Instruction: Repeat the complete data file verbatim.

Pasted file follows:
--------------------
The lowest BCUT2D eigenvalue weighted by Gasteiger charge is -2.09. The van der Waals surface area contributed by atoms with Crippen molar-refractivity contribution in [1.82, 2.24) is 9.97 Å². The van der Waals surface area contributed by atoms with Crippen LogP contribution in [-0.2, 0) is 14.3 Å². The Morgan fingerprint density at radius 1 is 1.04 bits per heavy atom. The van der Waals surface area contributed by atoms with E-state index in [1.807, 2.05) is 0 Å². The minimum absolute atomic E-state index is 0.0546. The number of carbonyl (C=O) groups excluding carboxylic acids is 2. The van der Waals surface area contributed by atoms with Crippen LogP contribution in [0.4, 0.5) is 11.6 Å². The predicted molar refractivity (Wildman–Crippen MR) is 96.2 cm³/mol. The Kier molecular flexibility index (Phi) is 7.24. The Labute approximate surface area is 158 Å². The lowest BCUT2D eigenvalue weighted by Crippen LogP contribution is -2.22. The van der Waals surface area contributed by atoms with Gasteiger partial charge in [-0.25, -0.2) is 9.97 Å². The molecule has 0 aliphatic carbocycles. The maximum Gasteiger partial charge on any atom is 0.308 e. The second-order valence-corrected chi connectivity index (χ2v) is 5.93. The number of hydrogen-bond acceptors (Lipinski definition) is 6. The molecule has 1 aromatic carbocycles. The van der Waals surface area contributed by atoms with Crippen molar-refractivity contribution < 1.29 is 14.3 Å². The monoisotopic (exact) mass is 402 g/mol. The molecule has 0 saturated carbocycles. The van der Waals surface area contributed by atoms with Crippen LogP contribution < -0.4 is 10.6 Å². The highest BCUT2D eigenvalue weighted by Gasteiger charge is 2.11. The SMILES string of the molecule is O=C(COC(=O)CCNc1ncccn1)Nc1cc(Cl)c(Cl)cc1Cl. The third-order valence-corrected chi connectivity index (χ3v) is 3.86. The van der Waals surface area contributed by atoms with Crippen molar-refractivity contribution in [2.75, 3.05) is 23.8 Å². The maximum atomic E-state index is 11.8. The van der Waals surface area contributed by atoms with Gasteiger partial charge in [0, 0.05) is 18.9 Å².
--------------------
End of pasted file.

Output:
The lowest BCUT2D eigenvalue weighted by Gasteiger charge is -2.09. The van der Waals surface area contributed by atoms with Crippen molar-refractivity contribution in [1.82, 2.24) is 9.97 Å². The van der Waals surface area contributed by atoms with Crippen LogP contribution in [-0.2, 0) is 14.3 Å². The Morgan fingerprint density at radius 1 is 1.04 bits per heavy atom. The van der Waals surface area contributed by atoms with E-state index in [1.807, 2.05) is 0 Å². The minimum absolute atomic E-state index is 0.0546. The number of carbonyl (C=O) groups excluding carboxylic acids is 2. The van der Waals surface area contributed by atoms with Crippen LogP contribution in [0.4, 0.5) is 11.6 Å². The predicted molar refractivity (Wildman–Crippen MR) is 96.2 cm³/mol. The Kier molecular flexibility index (Phi) is 7.24. The Labute approximate surface area is 158 Å². The lowest BCUT2D eigenvalue weighted by Crippen LogP contribution is -2.22. The van der Waals surface area contributed by atoms with Gasteiger partial charge in [-0.25, -0.2) is 9.97 Å². The molecule has 0 aliphatic carbocycles. The maximum Gasteiger partial charge on any atom is 0.308 e. The second-order valence-corrected chi connectivity index (χ2v) is 5.93. The number of hydrogen-bond acceptors (Lipinski definition) is 6. The molecule has 1 aromatic carbocycles. The van der Waals surface area contributed by atoms with Crippen molar-refractivity contribution < 1.29 is 14.3 Å². The monoisotopic (exact) mass is 402 g/mol. The molecule has 0 saturated carbocycles. The van der Waals surface area contributed by atoms with Crippen LogP contribution < -0.4 is 10.6 Å². The highest BCUT2D eigenvalue weighted by Gasteiger charge is 2.11. The SMILES string of the molecule is O=C(COC(=O)CCNc1ncccn1)Nc1cc(Cl)c(Cl)cc1Cl. The third-order valence-corrected chi connectivity index (χ3v) is 3.86. The van der Waals surface area contributed by atoms with Crippen molar-refractivity contribution in [2.75, 3.05) is 23.8 Å². The maximum atomic E-state index is 11.8. The van der Waals surface area contributed by atoms with Gasteiger partial charge in [0, 0.05) is 18.9 Å².